Dark Rider (1991)

Dark Rider
(1991)- * * *

Directed by: Bob Ivy

Starring: Joe Estevez, Doug Shanklin, David 'Shark' Fralick, Holly Floria, Alica Anne, Terry Brown, Larry Goodhue, and Cloyde Howard

Jim Wilson (Shanklin) is the Sheriff of the small town of Desert Springs, Nevada. The sleepy ol' burg gets a wake up call when Mayor Bradford (Howard) excitedly runs into Wilson's office, proclaiming that a new highway is going to begin construction that passes through Desert Springs. Because of this, Bradford sees hotels and casinos in his future. He wants it to be the new Las Vegas.

Unfortunately, this brings in a criminal element in the form of Anthony Sandini (Estevez) and his goons such as Joey (Fralick). Sandini is a ruthless baddie who is forcing all the locals to sell their businesses to him. If they refuse, he uses force. Meanwhile, Sheriff Wilson's wife Lisa (Anne) informs him that her sister Dani (Floria) is coming to stay with them for a while. When Sandini and his underlings don't get their way, they kidnap Dani.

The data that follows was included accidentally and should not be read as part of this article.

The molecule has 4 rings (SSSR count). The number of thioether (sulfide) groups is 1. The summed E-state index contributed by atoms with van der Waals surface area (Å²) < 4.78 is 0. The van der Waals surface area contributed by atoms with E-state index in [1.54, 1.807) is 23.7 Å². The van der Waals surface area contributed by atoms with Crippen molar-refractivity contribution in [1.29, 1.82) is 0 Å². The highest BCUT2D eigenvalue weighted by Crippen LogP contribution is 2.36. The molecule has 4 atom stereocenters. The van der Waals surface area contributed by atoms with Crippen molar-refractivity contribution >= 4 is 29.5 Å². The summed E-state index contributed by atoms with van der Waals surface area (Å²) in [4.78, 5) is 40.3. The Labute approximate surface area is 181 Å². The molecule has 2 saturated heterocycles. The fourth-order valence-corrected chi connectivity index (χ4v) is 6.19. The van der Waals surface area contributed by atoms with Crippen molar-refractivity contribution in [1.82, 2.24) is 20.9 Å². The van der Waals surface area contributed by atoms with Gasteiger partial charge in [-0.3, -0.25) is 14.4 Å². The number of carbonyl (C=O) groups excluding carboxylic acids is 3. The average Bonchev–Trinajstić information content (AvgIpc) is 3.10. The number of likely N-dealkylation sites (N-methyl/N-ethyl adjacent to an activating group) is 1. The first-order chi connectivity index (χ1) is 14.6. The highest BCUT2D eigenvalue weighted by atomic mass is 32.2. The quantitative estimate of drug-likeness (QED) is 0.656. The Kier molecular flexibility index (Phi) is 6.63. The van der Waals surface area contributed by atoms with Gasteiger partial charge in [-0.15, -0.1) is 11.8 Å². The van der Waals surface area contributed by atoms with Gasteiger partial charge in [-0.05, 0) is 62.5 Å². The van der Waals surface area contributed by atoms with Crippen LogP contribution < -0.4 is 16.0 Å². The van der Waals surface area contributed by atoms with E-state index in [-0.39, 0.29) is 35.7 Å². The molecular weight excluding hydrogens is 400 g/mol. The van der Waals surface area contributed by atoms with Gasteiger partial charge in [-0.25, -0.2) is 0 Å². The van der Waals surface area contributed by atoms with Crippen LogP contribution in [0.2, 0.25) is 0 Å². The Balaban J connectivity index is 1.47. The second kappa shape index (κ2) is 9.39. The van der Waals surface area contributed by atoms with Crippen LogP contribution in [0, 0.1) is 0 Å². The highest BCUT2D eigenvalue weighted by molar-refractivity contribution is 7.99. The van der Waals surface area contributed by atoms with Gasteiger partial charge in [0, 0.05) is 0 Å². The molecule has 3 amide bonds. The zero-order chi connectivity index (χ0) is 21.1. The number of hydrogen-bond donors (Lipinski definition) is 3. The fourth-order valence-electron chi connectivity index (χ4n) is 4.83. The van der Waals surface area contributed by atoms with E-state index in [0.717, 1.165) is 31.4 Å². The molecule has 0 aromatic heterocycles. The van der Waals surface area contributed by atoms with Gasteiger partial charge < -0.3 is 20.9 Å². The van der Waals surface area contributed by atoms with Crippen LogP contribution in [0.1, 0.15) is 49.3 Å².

That was the last straw for Wilson who quickly changes into his black leather Revenge Outfit, becomes a crusading superhero known as The Dark Rider, and proceeds to dispense justice. But will even Wilson run into the brick wall of bureaucracy when he meets a fed named Borgman (Goodhue) who informs him of the conspiracy that goes all the way to the top involving the town's water supply? Now with his hands full with many different problems and issues, will THE DARK RIDER be victorious?

Dark Rider begins with a bunch of yahoos in a car, having a discussion about how the sheriff of Desert Springs - who they have yet to meet - is rumored to be a "badass". They soon run into Shanklin (in his final credited film appearance) as Wilson, who has quite interesting helmet hair that's blonde on top but brown on the sides. He has the star and six-shooter of the sheriffs of yore and looks vaguely like Martin Kove. He makes short work of the yahoos.